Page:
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In 1833 John Herschel sailed from London to Cape Town, southern Africa, to undertake (at his own expense) an astronomical exploration of the southern heavens, as well as a terrestrial exploration of the area around Cape Town. After his return to England in 1838, and as a result of his voyage, he was highly esteemed and became Britain's most recognized man of science. In 1847 his southern hemisphere astronomical observations were published as the Cape Results. The main argument of Ruskin's book is that Herschel's voyage and the publication of the Cape Results, in addition to their contemporary scientific importance, were also significant for nineteenth-century culture and politics. In this book it is demonstrated that the reason for Herschel's widespread cultural renown was the popular notion that his voyage to the Cape was a project aligned with the imperial ambitions of the British government. By leaving England for one of its colonies, and pursuing there a significant scientific project, Herschel was seen in the same light as other British men of science (like James Cook and Richard Lander) who had also undertaken voyages of exploration and discovery at the behest of their nation. It is then demonstrated that the production of the Cape Results, in part because of Herschel's status as Britain's scientific figurehead, was a significant political event. Herschel's decision to journey to the Cape for the purpose of surveying the southern heavens was of great significance to almost all of Britain and much of the continent. It is the purpose of this book to make a case for the scientific, cultural, and political significance of Herschel's Cape voyage and astronomical observations, as a means of demonstrating the relationship of scientific practice to broader aspects of imperial culture and politics in the nineteenth century.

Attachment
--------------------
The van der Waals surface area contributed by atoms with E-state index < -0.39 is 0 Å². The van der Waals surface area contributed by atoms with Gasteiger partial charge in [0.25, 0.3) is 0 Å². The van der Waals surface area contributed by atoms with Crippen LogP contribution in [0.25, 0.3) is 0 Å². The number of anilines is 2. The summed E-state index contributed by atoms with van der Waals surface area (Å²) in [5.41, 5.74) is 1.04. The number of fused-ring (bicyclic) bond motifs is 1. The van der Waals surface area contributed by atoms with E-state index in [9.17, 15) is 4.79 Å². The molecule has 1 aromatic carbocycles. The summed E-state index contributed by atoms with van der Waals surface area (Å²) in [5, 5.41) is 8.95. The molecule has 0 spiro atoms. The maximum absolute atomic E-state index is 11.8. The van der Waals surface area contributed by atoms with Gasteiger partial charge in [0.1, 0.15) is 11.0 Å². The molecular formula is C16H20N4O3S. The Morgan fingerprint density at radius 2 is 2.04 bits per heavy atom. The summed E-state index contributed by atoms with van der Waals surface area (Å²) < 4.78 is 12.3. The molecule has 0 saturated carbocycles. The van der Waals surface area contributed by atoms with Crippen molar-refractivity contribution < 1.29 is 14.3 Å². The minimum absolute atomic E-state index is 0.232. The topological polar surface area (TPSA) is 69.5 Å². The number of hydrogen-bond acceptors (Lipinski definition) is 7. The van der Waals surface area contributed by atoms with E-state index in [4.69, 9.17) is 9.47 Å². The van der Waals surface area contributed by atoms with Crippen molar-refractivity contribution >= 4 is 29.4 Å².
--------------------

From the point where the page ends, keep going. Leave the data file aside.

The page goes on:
Biographical Encyclopedia of Astronomers

Author : Virginia Trimble
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The Biographical Encyclopedia of Astronomers is a unique and valuable resource for historians and astronomers alike. The two volumes include approximately 1550 biographical sketches on astronomers from antiquity to modern times. It is the collective work of about 400 authors edited by an editorial board of 9 historians and astronomers, and provides additional details on the nature of an entry and some summary statistics on the content of entries. This new reference provides biographical information on astronomers and cosmologists by utilizing contemporary historical scholarship. Individual entries vary from 100 to 1500 words, including the likes of the superluminaries such as Newton and Einstein, as well as lesser-known astronomers like Galileo’s acolyte, Mario Guiducci. A comprehensive contributor index helps researchers to identify the authors of important scientific topics and treatises.

New Scientist